You may recall a news story we brought to you last year involving a beloved pet dog being stolen by a stranger from a home in southwest Sydney.
In summary, “Atlas”, a Japanese Spitz and cuddly companion renowned for being a “big, fat, friendly ball of fur”, was pinched from her very own property in the suburb of Fairfield, leaving her owner Elise Pham distraught for days before the pooch was eventually found and returned to her.
Now in a twist of events, it turns out the woman behind the crime has escaped conviction for stealing the five-year-old dog from the owner, but has instead received a fine of $500 for not wearing a mask as the incident took place during the peak of Sydney’s COVID-19 lockdown in 2021.
On Tuesday 7 June 2022, Sandi Mooshi faced court for her offence.
She told the magistrate she was sorry for taking the dog, which took place in August 2021.
While the 24-year-old managed to get away with not receiving a conviction for her theft of Atlas, she did, however, end up being slapped with a $500 fine after she was found not wearing a mask.
At the time of her stealing offence, it was compulsory to wear a face mask, as per the state’s COVID-19 restrictions.
Officers had reviewed CCTV from the surrounding area, which led them to the discovery of Ms Mooshi.
In the footage, the woman could be seen crouched by her car, following which she allegedly swiftly seized the dog, put her inside the car, then quickly drove off.
Thanks to the commitment of local police officers, within two days, Atlas was found and reunited with her owner.
The Penalties You Can Face for Stealing a Dog in NSW
Stealing a person’s dog isn’t just heartless act – it’s actually against the law.
The crime attracts penalties including fines and the possibility of jail time.
If you are in NSW, pursuant to section 503 of the Crimes Act 1900, it is against the law for a person to steal any dog, and, on conviction by the Local Court, is liable to either six months in jail, or a fine of $550, or both.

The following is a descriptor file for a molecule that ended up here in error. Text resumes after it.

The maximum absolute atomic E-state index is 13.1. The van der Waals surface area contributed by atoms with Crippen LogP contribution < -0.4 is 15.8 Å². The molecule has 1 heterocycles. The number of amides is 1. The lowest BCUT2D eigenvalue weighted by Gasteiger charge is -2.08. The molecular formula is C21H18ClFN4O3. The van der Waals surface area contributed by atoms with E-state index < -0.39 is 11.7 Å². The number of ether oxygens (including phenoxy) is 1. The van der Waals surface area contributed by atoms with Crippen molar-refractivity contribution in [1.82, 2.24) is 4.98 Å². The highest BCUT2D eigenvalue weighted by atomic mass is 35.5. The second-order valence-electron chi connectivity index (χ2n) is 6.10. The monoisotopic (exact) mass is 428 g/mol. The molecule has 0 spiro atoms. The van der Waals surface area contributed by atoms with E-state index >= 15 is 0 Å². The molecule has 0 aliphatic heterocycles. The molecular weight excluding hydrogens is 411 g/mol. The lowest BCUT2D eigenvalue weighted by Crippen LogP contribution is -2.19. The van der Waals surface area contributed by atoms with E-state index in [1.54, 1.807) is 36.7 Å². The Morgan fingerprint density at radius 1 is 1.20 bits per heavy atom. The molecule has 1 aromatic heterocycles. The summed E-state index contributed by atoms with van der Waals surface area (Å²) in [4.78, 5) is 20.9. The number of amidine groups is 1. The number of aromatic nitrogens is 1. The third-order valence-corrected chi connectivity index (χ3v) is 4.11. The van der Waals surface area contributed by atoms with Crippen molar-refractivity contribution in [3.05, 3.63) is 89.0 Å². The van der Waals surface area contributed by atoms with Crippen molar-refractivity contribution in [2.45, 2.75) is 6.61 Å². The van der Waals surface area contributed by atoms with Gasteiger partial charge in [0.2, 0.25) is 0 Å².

In NSW, it is also an offence to simply have a stolen dog in your possession or to be in possession of its skin, where you are aware the dog has been stolen.
If caught, you can face a fine of $550, as reflected in section 504 of the Crimes Act 1900.
Similarly, it is against the law to steal another person’s dog and request a profit for its return where the owner has offered a financial reward for their pet’s return.
If caught committing this offence, you can face maximum penalty of one year in jail.
Defences to the charge of stealing a dog include duress and where you genuinely believed you had a legal right to the dog. This is called the defence of a claim of right.
How You Can Prevent Your Dog from Being Stolen…
Dog theft is sadly on the rise.
The increase in cases has come against the sharp rise in demand for puppies that took place during the pandemic, and the resulting surge in prices, leaving criminals seeing dog theft as an easy way to make money.
Indeed, it is no exaggeration to say that the thought alone of your pet being stolen is completely heartbreaking.
While police forces and the community are doing more to protect our beloved companions from callous thieves, as a pet owner, there are ways to protect your dog from theft.
Here are five ways you can protect your dog from being stolen:
1. Avoid leaving your pet unattended
It is crucial that you know where your pet is at all times. Avoid leaving them outside unattended for long periods of time, especially tied up outside a store or restaurant while you go inside. Even if your dog is simply playing in your backyard, you should always have your eye on them.
2. Secure your backyard to keep thieves out
Try to only leave your pet in your garden if it is sufficiently secured. Make sure your fences are robust and difficult for a thief to climb in to or for your dog to get out, with locks placed on front and side gates.
3. Mix up times and routes for your daily walks
If you vary the time of day, place and route that you walk your pet, potential thieves loitering in the area are less likely to become familiar with your routine. Many dogs are targeted and snatched during walks – thieves tend to master an owner’s walking pattern and use this to plan when to strike.
4. Never leave your pet alone in the car
You might think your dog is perfectly safe locked in your car while you run into the grocery store or the bank. However, in that brief time, a determined thief, well adept in the art of stealing, can easily break in and snatch your companion.
5. Make sure your dog always wears ID
Your pet should always be donning his ID tag, even while on your property. It’s also crucial to microchip your pet. A microchip is a reliable form of identification given that it can’t fall off or fade with time. Where a theft may take place, it can also help you establish proof of ownership.
By Sahar Adatia.